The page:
National Geographic adds 5th ocean to world map – –

National Geographic adds 5th ocean to world map – –

National Geographic announced on Tuesday that it officially recognizes the body of water surrounding Antarctica as Earth’s fifth ocean: the Southern Ocean.

The change marks the first time in more than a century that the organization has redrawn the ocean maps of the world, which historically numbered only four: the Atlantic, Pacific, Indian and Arctic Oceans.

“The Southern Ocean has been recognized for a long time by scientists, but since there has never been an agreement at the international level, we have never officially recognized it,” Alex Tait, geographer of the National, told the magazine. Geographic Society.

“It’s kind of a geographic nerdiness in some ways,” Tait said. “We’ve always labeled it, but we’ve labeled it slightly differently. [than other oceans]. This change took the last step and said we want to recognize it because of its ecological separation. “

The Southern Ocean extends from the Antarctic coastline to 60 degrees south latitude, excluding the Drake Passage and the Scotia Sea, according to National Geographic. The most recent body of water makes it the second smallest, after the Arctic.

The waters surrounding the southern continent have distinct ecological features, including its unique current patterns better known as the Antarctic Circumpolar Current, or ACC, according to the magazine.

ACC makes the waters around Antarctica cooler and slightly less salty than those in the north, which helps transport heat around the world and store carbon deep in the ocean, which has a crucial impact on the planet, National Geographic reported.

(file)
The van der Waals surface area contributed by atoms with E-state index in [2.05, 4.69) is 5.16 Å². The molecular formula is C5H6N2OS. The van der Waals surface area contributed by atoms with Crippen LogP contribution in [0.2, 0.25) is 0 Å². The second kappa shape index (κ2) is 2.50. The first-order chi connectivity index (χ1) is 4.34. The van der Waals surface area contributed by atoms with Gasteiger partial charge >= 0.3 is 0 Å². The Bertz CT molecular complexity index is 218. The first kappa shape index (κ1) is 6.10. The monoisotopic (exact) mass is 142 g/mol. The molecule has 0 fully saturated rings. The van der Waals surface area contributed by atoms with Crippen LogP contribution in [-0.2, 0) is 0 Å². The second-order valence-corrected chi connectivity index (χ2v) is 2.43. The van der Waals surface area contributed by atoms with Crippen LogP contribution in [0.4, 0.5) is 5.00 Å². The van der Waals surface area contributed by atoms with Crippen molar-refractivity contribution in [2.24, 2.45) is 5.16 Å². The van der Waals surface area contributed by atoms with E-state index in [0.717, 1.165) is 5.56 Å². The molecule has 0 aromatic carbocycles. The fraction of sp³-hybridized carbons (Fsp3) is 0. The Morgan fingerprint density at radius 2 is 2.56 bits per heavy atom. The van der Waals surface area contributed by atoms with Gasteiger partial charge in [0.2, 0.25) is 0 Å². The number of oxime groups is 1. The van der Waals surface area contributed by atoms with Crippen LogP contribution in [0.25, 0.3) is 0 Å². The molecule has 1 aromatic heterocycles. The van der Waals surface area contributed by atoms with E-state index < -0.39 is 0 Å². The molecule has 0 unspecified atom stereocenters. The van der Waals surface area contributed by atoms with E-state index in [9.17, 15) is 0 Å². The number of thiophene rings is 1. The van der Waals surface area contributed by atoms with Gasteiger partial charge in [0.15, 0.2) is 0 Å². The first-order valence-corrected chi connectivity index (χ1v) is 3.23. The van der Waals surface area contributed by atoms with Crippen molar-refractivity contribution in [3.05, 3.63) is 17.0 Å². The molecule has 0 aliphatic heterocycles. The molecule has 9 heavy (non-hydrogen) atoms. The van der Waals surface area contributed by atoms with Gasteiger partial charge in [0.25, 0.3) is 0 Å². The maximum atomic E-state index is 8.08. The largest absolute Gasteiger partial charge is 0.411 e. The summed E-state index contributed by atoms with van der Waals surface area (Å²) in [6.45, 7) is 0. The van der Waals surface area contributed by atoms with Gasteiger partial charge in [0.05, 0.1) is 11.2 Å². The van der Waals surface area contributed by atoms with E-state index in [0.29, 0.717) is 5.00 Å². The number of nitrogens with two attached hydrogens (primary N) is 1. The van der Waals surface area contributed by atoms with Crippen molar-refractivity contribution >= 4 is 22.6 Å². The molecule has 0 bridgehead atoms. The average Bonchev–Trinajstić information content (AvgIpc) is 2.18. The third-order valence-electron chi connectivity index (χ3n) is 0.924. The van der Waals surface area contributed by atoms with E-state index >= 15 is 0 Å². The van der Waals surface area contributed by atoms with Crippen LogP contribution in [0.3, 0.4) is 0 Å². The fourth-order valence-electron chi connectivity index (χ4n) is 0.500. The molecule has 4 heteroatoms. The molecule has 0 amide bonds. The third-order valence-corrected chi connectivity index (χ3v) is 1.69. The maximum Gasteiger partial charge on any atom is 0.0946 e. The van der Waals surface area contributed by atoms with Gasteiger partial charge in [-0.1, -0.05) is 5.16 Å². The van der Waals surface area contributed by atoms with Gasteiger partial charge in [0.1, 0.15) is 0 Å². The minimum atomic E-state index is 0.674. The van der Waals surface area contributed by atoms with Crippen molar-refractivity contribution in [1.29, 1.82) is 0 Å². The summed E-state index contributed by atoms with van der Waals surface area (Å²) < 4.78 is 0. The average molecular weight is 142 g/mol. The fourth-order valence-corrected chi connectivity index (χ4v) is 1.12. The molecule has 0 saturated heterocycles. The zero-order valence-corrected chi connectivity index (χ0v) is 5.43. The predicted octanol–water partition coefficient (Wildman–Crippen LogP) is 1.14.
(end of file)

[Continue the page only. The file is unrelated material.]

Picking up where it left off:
The change broke with the guidelines outlined by the International Hydrographic Organization, which standardizes nautical cartography and official names.

The organization has yet to accept a proposal submitted in 2000 to add the Southern Ocean to the world map, according to the National Oceanic and Atmospheric Administration. However, most countries, including the United States, recognize the water body as distinct.

Tait told National Geographic that he hopes the organization’s new policy will have a huge impact on education.

“Students learn information about the ocean world through the oceans that you study,” he said. “If you don’t include the Southern Ocean, you don’t learn the details and its importance. “


Please enter your comment!
Please enter your name here